The need to secure the Hindu female body against the danger of ‘the Muslim’ was therefore seen as one of the rationales for violence against Muslims. Gujarat 2002 was a lesson in masculinization, showing, through the defeat and humiliation of Muslim men, who the ‘real men’ were. The slogan ‘Jis Hinduon ka khoon na khola, woh Hindu nahin, woh hijra hain’ (Those Hindus whose blood does not boil, are not Hindus, they are eunuchs), chanted by the student wing of BJP at a premier university in Delhi during a post-Godhra procession (see Sarkar, T., 2002), illustrates this obsession with manhood. Various forms of display of violent sexuality were seen, emphasizing Hindu manhood as the violent protector of Hindus and revealing the impotency of ‘the Muslim’. The reaction of Pravin Togadia, a leader of the VHP, in the aftermath of Godhra is significant: ‘‘Hindu Society will avenge the Godhra killings. Muslims should accept the fact that Hindus are not wearing bangles. We will respond vigorously to all such incidents’’ (An Independent Fact Finding Mission, 2002). Pamphlets exhorting Hindu men not to feel guilty about raping Muslim women; regional Gujarati newspapers sensationalizing false stories about Hindu girls being raped; Hindutva ideologues hammering on about the historic rape of Hindu women and nation at the hands of Muslims; the distribution of bangles (an ornamental marker of femininity) to Hindu men who did not participate; the punishment (through killing, boycott and hate campaigns) of Hindu men and women who were seen as helping Muslims—all these show that the macabre display of ‘tolerance’, ‘passion’ and ‘reaction’ (these were the self-serving terms used by various proponents of Hindutva to characterize the anti-Muslim violence) was anything but spontaneous (for detailed reports, see ‘Genocide Gujarat’, 2002). They show the construction of a particular form of masculinity through acts of violence, a masculinity that declares itself the protector of the security of Hindu bodies as well as of the Hindu body politic. The majority of the people in the affected areas of Gujarat did not participate directly in the violence. However, there was no strong protest against the violence. Many non-governmental organizations and citizens groups did not speak out in strong terms condemning the violence. ‘All sides should calm down’ is seen as implying that no one is responsible. The silent majority’s inaction in Gujarat in 2002 was an action loaded in favour of those perpetrating anti-Muslim violence. The BJP state leadership, which was clearly identified as complicit with the Gujarat 2002 killing machinery, was confident of gaining electorally after the riot and the fact that this confidence paid off is an indictment of the silent majority. The electoral victory in the State Assembly elections of December 2002—the best performance ever by BJP on its own in any state in India—challenged most factors that are seen as important in India’s electoral democracy (e.g. anti-incumbency factor, lack of development and strength of the opposition) and showed that violence against Muslims had paid off.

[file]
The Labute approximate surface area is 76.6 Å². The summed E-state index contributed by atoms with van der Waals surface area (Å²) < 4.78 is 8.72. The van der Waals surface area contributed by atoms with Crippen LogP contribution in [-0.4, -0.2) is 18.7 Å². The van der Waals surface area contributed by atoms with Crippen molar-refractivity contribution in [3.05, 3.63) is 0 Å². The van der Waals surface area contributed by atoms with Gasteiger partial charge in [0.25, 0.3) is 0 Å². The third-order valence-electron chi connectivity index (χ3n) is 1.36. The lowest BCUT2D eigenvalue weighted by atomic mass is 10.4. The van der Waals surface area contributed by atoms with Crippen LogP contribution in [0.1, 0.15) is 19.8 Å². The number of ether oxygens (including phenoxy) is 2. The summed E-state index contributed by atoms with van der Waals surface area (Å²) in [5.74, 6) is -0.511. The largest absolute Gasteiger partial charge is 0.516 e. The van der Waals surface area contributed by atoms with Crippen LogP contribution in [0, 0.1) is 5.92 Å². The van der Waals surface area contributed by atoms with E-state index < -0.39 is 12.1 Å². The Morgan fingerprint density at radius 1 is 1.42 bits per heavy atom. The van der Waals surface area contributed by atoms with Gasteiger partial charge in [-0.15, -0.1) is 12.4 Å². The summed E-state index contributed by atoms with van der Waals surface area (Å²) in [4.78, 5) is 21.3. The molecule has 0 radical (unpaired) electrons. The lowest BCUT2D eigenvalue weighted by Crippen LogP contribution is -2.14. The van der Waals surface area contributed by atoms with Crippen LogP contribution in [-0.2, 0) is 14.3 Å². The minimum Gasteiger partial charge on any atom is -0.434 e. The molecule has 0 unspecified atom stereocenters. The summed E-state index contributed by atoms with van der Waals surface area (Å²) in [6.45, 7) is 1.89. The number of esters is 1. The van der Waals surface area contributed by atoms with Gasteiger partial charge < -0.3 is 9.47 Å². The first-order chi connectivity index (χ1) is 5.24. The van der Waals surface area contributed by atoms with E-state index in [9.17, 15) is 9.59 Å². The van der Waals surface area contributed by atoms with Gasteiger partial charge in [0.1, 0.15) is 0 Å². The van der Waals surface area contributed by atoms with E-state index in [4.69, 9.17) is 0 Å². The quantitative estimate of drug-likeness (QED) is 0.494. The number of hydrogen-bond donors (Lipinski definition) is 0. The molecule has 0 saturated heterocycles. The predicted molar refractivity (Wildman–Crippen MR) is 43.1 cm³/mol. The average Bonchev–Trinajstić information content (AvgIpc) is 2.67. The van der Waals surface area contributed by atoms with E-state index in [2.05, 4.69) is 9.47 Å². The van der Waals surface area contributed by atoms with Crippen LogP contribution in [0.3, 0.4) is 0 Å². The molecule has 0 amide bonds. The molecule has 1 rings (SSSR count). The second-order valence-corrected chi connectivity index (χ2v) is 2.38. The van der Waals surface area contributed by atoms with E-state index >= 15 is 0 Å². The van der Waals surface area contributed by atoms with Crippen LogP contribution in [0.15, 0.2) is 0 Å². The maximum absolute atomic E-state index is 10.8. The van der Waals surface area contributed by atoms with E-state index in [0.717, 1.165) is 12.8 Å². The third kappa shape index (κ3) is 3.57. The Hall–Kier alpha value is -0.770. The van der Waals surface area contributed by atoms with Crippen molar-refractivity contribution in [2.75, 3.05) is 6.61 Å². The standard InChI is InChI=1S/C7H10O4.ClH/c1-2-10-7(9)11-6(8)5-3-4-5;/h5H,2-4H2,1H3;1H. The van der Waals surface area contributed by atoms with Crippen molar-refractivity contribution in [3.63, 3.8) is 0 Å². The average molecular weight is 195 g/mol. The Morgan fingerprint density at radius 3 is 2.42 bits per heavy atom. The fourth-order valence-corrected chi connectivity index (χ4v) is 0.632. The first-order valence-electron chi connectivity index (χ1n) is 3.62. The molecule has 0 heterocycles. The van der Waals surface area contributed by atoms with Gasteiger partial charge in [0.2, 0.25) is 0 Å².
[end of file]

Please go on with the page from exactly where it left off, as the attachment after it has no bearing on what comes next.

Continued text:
This cannot be explained by the instrumental interests of the Hindu majority alone but by the lack of compassion for the Muslim victims. There was a curious reversal of responsibility as many Hindus blamed Muslims for the violence and saw themselves as the victims whose security was threatened by ‘the Muslim’.
Conclusion: Does Security Kill?
This article answers in the affirmative. Security is not a response to a pre-existing danger but is constitutive of it. And this constitution of danger and insecurity is productive of violence. Security masks violence in the name of counter-violence, killing in the name of protection. As the case of Hindutva in India illustrates, violence against minorities is normalized in the name of personal, communal, national and even international security. The will to secure the Self has as its corollary the will to make insecure the Other, the desire to control and use violence. An engaged scholarship that recognizes the violence of security is a step in the direction of interrogating the theory and praxis of security that underpins the violent world we live in today.
Originally published The Round Table: The Commonwealth Journal of International Affairs, Vol. 94, No. 379.
Professor Dibyesh Anand is the Head of the Department of Politics and International Relations at the University of Westminster in London.